This is Pavement’s last single/EP. They seemed to know the 21st century just wouldn’t be for them, and we may never find out if that’s true. Like the best of Terror Twilight, the melancholy reigns supreme even if the lyrics are something about major leagues and bad girls — who cares? Pavement — much like the stereotypical version of the ’90s — were always about empty coolness, and it’s captured beautifully here.
31. B.G. (ft. Big Tymers & Hot Boys) – “Bling Bling”
B.G. isn’t a well-known name like Juvenile or Lil Wayne, but on ’99’s Chopper City in the Ghetto, it seemed like he was primed to be. With an aesthetic much like Juvenile’s, B.G. got a top-40 hit with “Bling Bling” with an iconic hook from Lil Wayne. It’s the best representation of the New Orleans rap scene outside of Guerrilla Warfare.
30. Blur – “Coffee & TV”
Graham Coxon had just released his first solo album and was prepared to take more ownership of Blur around the time of 13. With “Coffee & TV,” Coxon got his first lead vocals on a Blur single, and it turned out to be their best post-Britpop song. The song’s “normal” style and lyrics both ask for a return to form, for the simple life, or at least just a do-over.
29. Destiny’s Child – “Bills, Bills, Bills”
This is pure pandering; every member of Destiny’s Child could pay their own damn bills and not rely on men to do so. The song’s catchy as hell, though, and you tend to forget about all that by the time they draw out “soooooo” in the hook.
28. Broadcast – “Echo’s Answer”
This is the first single from 2000’s The Noise Made by People just creeping its way into the ’90s. Any song without drums is an odd choice for a first single, but Broadcast thrived on being eccentric. The emphasis is given to Trish Keenan’s lovely deadpan vocals that just glides all the way to its serene conclusion. The song title here is perfect.
27. The Flaming Lips – “Waitin’ for a Superman”
The Flaming Lips’ The Soft Bulletin is the best album from this year, and I don’t think there’s much debate. It’s especially true when you consider how Coyne’s tales of humanity’s inability to prevent the preventable will continue to age clearer and clearer until humanity’s last breath. “Waitin’ for a Superman” may be the most succinct and beautiful way to describe there will be no happy ending we don’t deserve.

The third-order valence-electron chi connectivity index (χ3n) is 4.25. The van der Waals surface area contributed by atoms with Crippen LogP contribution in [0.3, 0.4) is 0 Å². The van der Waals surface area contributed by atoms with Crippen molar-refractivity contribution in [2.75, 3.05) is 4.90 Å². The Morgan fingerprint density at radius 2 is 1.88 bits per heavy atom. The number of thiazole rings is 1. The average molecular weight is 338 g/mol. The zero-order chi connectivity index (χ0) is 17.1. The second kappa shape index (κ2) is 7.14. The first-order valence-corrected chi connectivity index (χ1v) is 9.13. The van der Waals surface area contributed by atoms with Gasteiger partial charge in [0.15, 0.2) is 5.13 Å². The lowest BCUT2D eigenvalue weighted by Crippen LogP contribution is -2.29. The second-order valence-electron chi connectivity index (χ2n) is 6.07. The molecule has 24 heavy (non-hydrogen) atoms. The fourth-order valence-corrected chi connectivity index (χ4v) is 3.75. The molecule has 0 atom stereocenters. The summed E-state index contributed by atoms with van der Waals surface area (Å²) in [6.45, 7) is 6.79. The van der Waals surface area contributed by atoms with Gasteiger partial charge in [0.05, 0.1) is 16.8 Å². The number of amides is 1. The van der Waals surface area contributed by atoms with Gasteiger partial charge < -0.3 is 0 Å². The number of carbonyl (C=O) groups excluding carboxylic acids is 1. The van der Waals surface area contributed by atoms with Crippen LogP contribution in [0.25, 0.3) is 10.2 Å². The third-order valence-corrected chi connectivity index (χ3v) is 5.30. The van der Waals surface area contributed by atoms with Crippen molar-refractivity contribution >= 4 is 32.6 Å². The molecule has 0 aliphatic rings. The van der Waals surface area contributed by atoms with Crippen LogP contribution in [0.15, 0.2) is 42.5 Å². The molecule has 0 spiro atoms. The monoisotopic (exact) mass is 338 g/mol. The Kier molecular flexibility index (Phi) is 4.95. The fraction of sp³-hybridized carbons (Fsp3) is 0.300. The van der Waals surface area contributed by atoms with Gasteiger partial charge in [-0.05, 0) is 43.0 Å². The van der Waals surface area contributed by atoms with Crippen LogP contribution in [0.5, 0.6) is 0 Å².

26. Dead Prez – “Hip Hop”
Dead Prez were the most militant rap group of their time, maybe ever. More so than anyone, they saw the avenue for hip hop to be a place to teach and change the world, while calling out how hip hop had been corporatized into just another avenue for ineffectual pop music. Here, they trademarked their slogan — “It’s bigger than hip hop (hip…hop…hip…hop).” A lot is packed into that simple rallying call.
25. Bonnie “Prince” Billy – “I See a Darkness”
I See a Darkness and its titular track seem ready to collapse at any moment. The guitars and drums are mixed like they’re constantly fading out. Billy’s frail vocals align him with Elliott Smith and Nick Drake — a notoriously morbid crowd. Everything comes together on the chorus with the proclamation of “And now I see a darkness” — maybe there’s comfort in being able to recognize what’s coming, good or bad.
24. Mos Def – “Ms. Fat Booty”
This was Mos Def’s first single after his Black Star work in ’98, and it still remains his most popular work. The beat produced by Ayatollah samples the early Aretha Franklin single “One Step Ahead.” It’s a classic storytelling rap song with Mos Def laying out the whole aura of this one woman over two verses.
23. Beck – “Mixed Bizness”
It’s not the most notable song off Midnite Vultures — that’s “Debra” and “Sexx Laws” — but there’s a dynamic energy here that best captures the spirit of what Beck was going for. He wanted to see if he could get away with bizarre lyrics by emboldening them through an airtight funk rock style. The brass section shines by fully enveloping the listener in a Parliament-esque atmosphere.
22. Dr. Dre (ft. Snoop Dogg) – “Still D.R.E.”